Like other Cambodians, some of my family members died from the killing, starvation, forced labor and torture under the Khmer Rouge regime. Most of those who have survived the regime do not wish to recall such painful memories nor do they try to remember in order to avoid continues emotional suffering. Therefore, the story of the genocide that happened between 1975 and 1979 in Cambodia has faded gradually away from people’s mind, like smoke being blown away by the wind. Indeed, we, Cambodians, don’t want such a tragic and painful event to ever happen again in our motherland. That is why, right now, in order for the next generations to know our history so that it won’t disappear with the passage of time, it is important to reconcile the victims with the view of mending their fragile memories and emotional suffering.
“Left 3 Days” is a keyword to recall some memories during my childhood at that time; particularly on 17 April 1975 when Khmer Rouge troops took control and occupied the capital city ‘Phnom Penh’. On that day the ear splitting gunfire shots could be heard for miles around the city. For every shot fired, a shiver would run down my spine. The soldiers clad in black – most were very young – ordered all residents to leave their homes for three days, even patients had to leave the hospitals without any clear information. My family hide in our house over a night, hoping the situation may change for the better. However, to our dismay, the capital city that was once so lively and rich with life became a ghost town.
As ordered, everyone was evicted out of the capital city. The only living human beings left were the Khmer Rouge troops that kept searching for any people who remained, they went from house to house. Due to the worsening situation, my father decided to leave Phnom Penh the next day. My parents and other family members left the city carrying heavy and overburdening belongings.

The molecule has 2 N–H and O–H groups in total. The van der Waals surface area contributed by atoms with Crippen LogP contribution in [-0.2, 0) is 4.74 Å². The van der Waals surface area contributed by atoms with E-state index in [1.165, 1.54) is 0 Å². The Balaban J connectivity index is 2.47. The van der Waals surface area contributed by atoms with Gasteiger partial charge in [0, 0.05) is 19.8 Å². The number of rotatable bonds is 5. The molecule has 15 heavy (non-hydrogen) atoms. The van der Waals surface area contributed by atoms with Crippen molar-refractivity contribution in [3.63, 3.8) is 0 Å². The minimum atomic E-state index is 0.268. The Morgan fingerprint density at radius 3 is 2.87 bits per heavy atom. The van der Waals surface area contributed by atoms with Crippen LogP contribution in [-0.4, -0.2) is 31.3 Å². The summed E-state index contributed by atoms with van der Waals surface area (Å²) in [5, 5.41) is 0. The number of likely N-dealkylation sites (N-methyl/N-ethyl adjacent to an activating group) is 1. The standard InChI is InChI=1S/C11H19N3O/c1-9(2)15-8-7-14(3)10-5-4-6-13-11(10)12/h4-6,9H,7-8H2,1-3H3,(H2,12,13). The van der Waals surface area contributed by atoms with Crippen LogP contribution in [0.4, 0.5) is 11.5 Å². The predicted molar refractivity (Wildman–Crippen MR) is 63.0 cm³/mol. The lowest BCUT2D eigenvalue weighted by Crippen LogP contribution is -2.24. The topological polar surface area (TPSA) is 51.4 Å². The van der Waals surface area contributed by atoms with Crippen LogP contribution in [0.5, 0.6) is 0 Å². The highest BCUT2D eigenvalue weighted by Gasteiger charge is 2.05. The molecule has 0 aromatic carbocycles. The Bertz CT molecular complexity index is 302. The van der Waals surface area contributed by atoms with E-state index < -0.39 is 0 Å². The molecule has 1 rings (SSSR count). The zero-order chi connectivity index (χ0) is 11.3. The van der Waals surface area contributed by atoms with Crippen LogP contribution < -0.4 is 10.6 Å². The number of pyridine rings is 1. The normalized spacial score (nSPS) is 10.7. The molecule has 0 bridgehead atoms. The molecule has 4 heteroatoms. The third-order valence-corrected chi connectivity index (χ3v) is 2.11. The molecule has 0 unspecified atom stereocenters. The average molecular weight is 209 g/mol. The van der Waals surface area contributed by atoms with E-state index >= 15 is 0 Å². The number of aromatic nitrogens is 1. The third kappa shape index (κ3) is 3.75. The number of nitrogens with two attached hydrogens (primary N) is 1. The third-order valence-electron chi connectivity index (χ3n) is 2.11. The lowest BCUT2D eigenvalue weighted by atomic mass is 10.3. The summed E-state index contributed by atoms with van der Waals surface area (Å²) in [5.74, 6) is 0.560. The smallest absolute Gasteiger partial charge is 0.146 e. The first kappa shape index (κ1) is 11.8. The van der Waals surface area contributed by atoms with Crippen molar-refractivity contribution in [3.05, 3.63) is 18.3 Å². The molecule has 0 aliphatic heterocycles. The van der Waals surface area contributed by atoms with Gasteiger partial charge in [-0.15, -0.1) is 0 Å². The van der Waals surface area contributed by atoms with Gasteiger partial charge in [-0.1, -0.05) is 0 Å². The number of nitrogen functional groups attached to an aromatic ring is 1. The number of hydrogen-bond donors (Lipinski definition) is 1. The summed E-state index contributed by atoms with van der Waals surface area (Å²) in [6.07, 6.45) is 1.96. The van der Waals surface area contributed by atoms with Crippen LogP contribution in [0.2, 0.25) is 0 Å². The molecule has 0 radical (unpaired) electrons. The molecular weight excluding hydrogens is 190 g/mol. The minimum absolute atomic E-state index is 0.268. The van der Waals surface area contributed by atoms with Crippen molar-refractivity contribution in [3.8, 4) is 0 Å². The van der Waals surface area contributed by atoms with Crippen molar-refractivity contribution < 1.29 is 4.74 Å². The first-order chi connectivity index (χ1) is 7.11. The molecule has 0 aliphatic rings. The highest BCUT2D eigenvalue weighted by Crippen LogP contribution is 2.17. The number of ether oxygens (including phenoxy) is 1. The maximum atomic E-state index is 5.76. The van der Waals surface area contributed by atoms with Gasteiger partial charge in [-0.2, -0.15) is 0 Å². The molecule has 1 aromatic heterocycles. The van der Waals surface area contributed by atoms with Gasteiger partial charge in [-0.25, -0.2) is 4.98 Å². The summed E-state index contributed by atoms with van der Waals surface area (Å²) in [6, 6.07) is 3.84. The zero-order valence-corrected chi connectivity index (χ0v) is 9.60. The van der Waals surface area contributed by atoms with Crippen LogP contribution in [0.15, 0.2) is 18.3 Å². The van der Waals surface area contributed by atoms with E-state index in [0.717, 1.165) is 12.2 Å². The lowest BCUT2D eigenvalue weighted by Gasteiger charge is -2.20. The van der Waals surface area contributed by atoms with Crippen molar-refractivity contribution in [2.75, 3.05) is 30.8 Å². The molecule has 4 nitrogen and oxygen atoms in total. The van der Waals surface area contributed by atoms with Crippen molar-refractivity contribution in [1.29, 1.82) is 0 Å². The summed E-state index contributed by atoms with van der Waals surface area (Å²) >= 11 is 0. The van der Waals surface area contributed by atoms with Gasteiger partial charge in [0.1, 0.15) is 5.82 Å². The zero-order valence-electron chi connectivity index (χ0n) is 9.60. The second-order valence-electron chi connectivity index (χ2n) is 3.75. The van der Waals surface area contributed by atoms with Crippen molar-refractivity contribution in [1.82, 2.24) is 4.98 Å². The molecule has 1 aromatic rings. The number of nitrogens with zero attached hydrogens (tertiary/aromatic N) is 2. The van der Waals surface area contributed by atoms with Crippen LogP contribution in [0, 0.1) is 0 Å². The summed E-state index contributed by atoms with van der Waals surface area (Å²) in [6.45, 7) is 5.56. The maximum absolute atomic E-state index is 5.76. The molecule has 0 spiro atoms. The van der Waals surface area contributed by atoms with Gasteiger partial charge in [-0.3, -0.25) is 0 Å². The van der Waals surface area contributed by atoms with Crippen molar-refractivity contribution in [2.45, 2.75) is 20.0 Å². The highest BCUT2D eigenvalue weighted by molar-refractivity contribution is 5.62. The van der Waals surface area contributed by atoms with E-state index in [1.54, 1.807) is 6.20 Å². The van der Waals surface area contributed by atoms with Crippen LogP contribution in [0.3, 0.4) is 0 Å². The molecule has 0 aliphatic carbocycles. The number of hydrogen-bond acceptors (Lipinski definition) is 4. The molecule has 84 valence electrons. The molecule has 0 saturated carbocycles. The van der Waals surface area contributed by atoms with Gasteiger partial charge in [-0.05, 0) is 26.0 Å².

We headed out of the city, along the National Road “3”, walking to Angkor Chey district in Kampot province, my father’s hometown.
Crowds of the city residents walked from dusk till dawn. Some would wander around with no clear destination in mind. If one of them was too tired, they were not able to rest, because the Khmer Rouge troops were chasing behind them and forcing them to continue onward. Whenever night fell, people would rest by the roadside. Many dead bodies lay on both sides of the road and corpses would float upward in ponds, lakes and water canals. Due to the severe drought and corpses floating in what little water sources were left, finding drinking water was extremely difficult.
Words alone cannot describe the horror and pain inflicted on each and every family. What has been described is just a fraction of the events which occurred and a glimpse into the primary plan of the Khmer Rouge to evict the citizens from Phnom Penh to rural areas.
I wish to dedicate this work as a memorial to my respectful father, grandfather and three uncles as well as all the victims who died during the heinous Khmer Rouge regime”.
Phnom Penh, 05 December 2014
MAK Remissa is regarded as one of the most successful Khmer photographers of his generation. He credits his first and third place awards in the 1997 National Photojournalism competition, held by the Foreign Correspondents’ Club and chaired by Phillip Jones Griffiths, as a major catalyst in his career.
Currently working as a photojournalist for the European Pressphoto Agency (EPA), his work is often seen on the international news wires. His 2005 fine art photography exhibition, titled after a traditional Khmer proverb: “When the water rises, the fish eats the ant; when the water recedes, the ant eats the fish”, was shown in Phnom Penh galleries like Popil and Java, as well as at the Angkor Photo Festival.
Born in 1970, Remissa and his family were moved from Phnom Penh five years later by the Khmer Rouge and relocated in Takeo province. In 1995, he graduated in Fine Art and Photography at the Royal Fine Arts School in Phnom Penh, and his work soon appeared in numerous publications such as Cambodge Soir and the Phnom Penh Post. He has also worked for Reuters and other organisations. Remissa has exhibited his fine art photography in Cambodia, France, Canada and the US, and after spending a few years in Canada, he has returned to live and record events in the country of his birth.
Seven pieces of Remissa’s Fish and Ants work was recently made part of the Singapore Art Museum’s permanent collection. Mak Remissa has been a member of Asia Motion since 2010